Parisa D. answered • 08/13/20

PhD student in Computer Science and Master in Mathematics

Roots of the characteristic polynomial are eigenvalues of the matrix and the characteristic polynomial of matrix D is

Char(D)= det(D - xI), where I is the identity matrix of size 3.

Write this determinant using the Laplace expansion by the first column, so you get

det( D-xI) = (4-x) [ (e-x)(6-x) + 2f ].

Note that this the polynomial is of degree 3. As all three eigenvalues are identical (the assumption), this polynomial has only one root with multiplicity 3.

Since det( D-xI) = (4-x) [ (e-x)(6-x) + 2f ] = 0, so 4 must be the only solution. So, 4 is also the solution of the part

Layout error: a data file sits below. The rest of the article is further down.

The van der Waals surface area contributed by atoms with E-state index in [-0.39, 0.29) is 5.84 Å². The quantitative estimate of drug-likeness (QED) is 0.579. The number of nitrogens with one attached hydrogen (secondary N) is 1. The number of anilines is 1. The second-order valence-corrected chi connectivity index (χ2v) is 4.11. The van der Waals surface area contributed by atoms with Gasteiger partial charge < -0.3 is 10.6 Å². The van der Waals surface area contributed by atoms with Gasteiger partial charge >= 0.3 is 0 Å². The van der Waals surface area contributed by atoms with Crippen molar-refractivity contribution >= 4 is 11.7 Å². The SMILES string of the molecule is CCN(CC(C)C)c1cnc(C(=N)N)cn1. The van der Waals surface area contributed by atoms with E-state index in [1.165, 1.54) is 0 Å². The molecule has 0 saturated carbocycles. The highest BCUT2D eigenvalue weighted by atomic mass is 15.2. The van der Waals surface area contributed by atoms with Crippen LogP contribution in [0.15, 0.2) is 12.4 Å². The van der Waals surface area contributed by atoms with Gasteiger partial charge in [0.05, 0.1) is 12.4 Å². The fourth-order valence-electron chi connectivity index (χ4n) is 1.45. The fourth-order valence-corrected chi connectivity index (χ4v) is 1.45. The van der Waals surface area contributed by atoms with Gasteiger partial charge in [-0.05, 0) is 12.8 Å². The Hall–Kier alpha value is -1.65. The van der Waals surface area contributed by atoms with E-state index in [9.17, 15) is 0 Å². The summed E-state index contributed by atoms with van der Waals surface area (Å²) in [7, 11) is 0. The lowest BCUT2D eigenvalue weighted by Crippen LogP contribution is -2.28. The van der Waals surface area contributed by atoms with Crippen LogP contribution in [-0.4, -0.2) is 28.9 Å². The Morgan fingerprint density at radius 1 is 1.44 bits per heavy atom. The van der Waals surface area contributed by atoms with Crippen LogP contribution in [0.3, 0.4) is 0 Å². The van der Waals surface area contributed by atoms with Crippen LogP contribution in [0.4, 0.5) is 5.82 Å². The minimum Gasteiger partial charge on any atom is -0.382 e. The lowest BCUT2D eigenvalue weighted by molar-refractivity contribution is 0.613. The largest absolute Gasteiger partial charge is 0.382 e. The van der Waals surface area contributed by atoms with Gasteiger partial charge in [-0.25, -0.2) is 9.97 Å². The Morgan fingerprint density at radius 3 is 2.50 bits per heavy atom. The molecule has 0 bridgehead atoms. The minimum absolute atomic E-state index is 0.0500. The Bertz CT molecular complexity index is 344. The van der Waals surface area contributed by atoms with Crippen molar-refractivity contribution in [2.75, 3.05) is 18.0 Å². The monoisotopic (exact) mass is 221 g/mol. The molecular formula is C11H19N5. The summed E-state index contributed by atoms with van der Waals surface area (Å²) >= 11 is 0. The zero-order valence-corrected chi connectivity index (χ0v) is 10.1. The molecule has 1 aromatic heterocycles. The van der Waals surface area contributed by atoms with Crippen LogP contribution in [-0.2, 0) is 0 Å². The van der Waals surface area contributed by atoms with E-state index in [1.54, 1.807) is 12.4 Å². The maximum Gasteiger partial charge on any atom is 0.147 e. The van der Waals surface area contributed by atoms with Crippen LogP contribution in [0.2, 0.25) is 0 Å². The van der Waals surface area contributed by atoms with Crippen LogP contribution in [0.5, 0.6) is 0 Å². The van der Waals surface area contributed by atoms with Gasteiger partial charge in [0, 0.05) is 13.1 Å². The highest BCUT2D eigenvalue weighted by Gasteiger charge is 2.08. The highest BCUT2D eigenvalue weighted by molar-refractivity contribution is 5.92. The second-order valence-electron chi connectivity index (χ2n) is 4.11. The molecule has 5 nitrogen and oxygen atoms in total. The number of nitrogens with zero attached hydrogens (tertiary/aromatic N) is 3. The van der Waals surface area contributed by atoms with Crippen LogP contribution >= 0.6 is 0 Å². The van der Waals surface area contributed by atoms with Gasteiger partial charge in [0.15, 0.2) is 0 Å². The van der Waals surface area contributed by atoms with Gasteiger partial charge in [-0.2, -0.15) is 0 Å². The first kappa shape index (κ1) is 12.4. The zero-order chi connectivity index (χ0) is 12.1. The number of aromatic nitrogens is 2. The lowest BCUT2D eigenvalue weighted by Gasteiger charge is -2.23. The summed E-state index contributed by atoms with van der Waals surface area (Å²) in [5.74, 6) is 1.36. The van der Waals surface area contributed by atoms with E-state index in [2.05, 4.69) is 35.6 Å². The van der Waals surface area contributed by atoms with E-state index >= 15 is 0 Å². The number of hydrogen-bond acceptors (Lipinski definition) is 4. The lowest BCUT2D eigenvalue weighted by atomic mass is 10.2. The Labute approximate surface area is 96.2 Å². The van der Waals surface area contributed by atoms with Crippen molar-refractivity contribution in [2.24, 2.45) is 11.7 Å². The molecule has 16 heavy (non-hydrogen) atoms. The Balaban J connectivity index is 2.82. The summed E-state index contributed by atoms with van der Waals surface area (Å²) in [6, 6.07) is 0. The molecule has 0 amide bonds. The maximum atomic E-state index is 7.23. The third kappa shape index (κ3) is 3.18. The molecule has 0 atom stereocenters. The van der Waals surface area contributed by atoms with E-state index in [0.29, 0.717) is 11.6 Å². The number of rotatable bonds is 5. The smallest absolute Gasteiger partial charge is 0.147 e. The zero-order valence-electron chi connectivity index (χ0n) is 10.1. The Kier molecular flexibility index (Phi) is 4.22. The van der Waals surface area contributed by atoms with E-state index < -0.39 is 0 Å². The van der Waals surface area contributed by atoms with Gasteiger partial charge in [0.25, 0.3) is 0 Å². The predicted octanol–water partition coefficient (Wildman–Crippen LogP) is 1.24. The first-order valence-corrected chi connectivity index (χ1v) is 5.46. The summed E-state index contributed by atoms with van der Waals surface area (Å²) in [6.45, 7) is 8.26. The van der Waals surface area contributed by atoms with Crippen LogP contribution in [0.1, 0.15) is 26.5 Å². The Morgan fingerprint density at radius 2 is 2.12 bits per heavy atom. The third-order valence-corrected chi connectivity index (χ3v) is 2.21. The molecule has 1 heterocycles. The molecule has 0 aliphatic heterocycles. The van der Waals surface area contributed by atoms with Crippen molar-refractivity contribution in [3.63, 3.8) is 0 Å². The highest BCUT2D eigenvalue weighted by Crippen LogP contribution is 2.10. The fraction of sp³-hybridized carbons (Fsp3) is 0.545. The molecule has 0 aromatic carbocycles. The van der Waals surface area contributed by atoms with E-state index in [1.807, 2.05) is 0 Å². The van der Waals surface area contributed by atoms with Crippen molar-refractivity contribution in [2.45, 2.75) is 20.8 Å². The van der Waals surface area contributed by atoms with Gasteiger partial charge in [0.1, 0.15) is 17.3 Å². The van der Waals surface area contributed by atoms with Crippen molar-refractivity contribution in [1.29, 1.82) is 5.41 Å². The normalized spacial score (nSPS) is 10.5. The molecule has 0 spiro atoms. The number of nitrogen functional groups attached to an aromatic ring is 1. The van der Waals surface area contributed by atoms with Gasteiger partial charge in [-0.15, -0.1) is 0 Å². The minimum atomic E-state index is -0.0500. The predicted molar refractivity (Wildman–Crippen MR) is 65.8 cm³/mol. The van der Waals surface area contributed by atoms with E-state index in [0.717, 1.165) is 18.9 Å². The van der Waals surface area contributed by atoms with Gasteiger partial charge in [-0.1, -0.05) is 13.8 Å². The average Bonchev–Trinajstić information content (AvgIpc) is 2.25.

[ (e-x)(6-x) + 2f ] . Hence

(e-4)(6-4)+2f = 0 ⇒ f = 4 - e.

As 4 is the only solution, the discriminate of the polynomial (e-x)(6-x) + 2f = x^{2} - (e+6) x + 6e+2f must be 0.

Δ = (e+6)^{2} - 24e - 8f = 0.

Replacing f = 4 - e in the equation above we get

Δ = (e+6)^{2} - 24e - 8(4-e) = (e+6)^{2} - 16e - 32 = e^{2 }- 4e + 4 = (e-2)^{2 }= 0.

Hence e=2 and so f=2.

Now you have the matrix D, and you know the eigenvalues is x=4, find the associated eigenvector by looking at the null space of the matrix D-4I, where I is the identity matrix.

You may look at the following calculator and it shows step by step solution

https://matrixcalc.org/en/vectors.html#eigenvectors%28%7B%7B2,-1,2%7D,%7B0,4,0%7D,%7B-2,7,6%7D%7D%29

Parisa D.

08/13/20

Richard P.

08/13/20